Year of compilation: 2004
AVIFAUNA: No systematic study of the avifauna of Koyna WLS has been done, though the area is rich in avifauna and other biodiversity. Recently, BNHS has undertaken an EIA project in the area and till now 61 bird species have been reported from a small part of the Sanctuary. Indian Blue Robin Luscinia brunnea, a Himalayan bird was seen in this IBA site (A. Akhtar pers. comm. 2003). This is a Biome-7 (Sino-Himalayan Temperate Forest) species. During winter, it is seen in Sri Lanka, hills of the Northeast and southern Western Ghats (Ali and Ripley 1987, Grimmett et al. 1998). This is probably the first record from northern Western Ghats. This IBA site is one of the undisturbed forests of the Western Ghats Endemic Bird Area. Two restricted range species have been seen, but more research is needed to know the full extent of the avian diversity of this IBA.
OTHER KEY FAUNA: Mammals found in the Sanctuary are Tiger Panthera tigris, Panther P. pardus, Gaur Bos frontalis, Indian Wild Dog Cuon alpinus, Sloth Bear Melursus ursinus, Sambar Cervus unicolor, Barking Deer Muntiacus muntjak, Mouse Deer Moschiola meminna, Indian Giant Squirrel Ratufa indica, Common Otter Lutra lutra and Common Langur Semnopithecus entellus.
Reptiles such as the Indian Python Python molurus, Beddome’s Keelback Amphiesma beddomii, Indian Chameleon Chamaeleon zeylanicus, Banded Gecko Geckoella deccanensis, and Dwarf Gecko Cnemaspis sp. are also found.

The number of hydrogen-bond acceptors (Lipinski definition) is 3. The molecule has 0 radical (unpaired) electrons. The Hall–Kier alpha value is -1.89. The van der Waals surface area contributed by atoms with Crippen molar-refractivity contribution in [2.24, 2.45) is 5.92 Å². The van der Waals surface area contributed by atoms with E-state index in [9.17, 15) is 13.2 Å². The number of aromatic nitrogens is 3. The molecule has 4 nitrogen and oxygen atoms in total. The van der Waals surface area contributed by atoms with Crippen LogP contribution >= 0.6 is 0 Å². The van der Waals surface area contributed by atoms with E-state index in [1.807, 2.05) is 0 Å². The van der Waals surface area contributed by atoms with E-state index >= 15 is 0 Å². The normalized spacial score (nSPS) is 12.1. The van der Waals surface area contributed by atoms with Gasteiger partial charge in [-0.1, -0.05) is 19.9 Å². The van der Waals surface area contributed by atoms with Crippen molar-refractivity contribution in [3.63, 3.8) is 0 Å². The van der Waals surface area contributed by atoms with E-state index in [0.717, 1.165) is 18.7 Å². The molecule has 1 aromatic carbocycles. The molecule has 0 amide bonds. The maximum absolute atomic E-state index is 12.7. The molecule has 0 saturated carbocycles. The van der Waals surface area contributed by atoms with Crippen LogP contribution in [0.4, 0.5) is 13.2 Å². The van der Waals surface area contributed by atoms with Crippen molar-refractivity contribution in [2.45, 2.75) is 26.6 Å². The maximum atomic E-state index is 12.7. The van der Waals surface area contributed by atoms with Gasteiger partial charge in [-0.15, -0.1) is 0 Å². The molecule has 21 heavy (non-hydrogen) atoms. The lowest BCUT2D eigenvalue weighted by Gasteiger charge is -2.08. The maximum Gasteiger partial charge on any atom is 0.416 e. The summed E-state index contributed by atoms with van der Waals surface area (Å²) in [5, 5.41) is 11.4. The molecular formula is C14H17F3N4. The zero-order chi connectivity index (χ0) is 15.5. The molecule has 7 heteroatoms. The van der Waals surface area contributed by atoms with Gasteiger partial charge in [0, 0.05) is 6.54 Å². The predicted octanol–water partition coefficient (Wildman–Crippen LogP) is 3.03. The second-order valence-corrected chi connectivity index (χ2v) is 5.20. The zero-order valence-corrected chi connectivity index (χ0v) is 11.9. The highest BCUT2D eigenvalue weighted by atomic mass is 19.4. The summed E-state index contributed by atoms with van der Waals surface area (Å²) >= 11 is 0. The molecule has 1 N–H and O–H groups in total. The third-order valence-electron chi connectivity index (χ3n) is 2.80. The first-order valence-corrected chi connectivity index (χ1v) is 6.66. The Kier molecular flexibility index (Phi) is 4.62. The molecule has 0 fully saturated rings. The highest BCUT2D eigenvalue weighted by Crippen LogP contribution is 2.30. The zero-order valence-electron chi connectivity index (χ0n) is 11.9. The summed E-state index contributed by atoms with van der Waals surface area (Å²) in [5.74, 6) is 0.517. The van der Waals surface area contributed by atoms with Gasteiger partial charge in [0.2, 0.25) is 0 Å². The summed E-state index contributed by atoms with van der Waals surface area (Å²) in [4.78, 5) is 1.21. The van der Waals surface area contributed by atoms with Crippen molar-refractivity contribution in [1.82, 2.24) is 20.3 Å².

A unique endemic species of amphibian, the Koyna Toad Bufo koyanensis is reported from this Sanctuary which is the type locality of this species. Other endemic amphibians, such as Indotyphlus, (a Caecilian), Wrinkled Frog Nyctibatrachus sp., and the Bombay Bush Frog Philautus bombayensis are also reported (V. Giri pers. comm. 2003).
The major threat comes from the proposed Humbarli Pumped Storage Scheme (400 MW), as about 25 ha of pristine forest will be submerged by it. This IBA is honeycombed with privately-owned forests and patches of agricultural land. At the periphery of the Sanctuary, the area is being actively promoted as a tourism zone by the Government of Maharashtra. This would create serious environmental problems in the form of increased tourist traffic, water pollution, littering of non-degradable waste and general disturbance. Koyna is a well-known trekking location. Aggressive promotion of tourism in this area would increase the garbage and noise pollution. The topography of the Sanctuary is conducive to high wind velocity, and therefore likely to be considered for exploitation of non-conventional energy. The windmills that dot the landscape are at present away from the boundary of Sanctuary but are likely to come up inside also. The area is rich in medicinal plants that are sustainably exploited by the tribal community called Dunge-dhangar. However, now, pharmaceutical companies have started increasingly exploiting this limited resource.
BirdLife International (2022) Important Bird Areas factsheet: Koyna Wildlife Sanctuary. Downloaded from http://www.birdlife.org on 20/05/2022.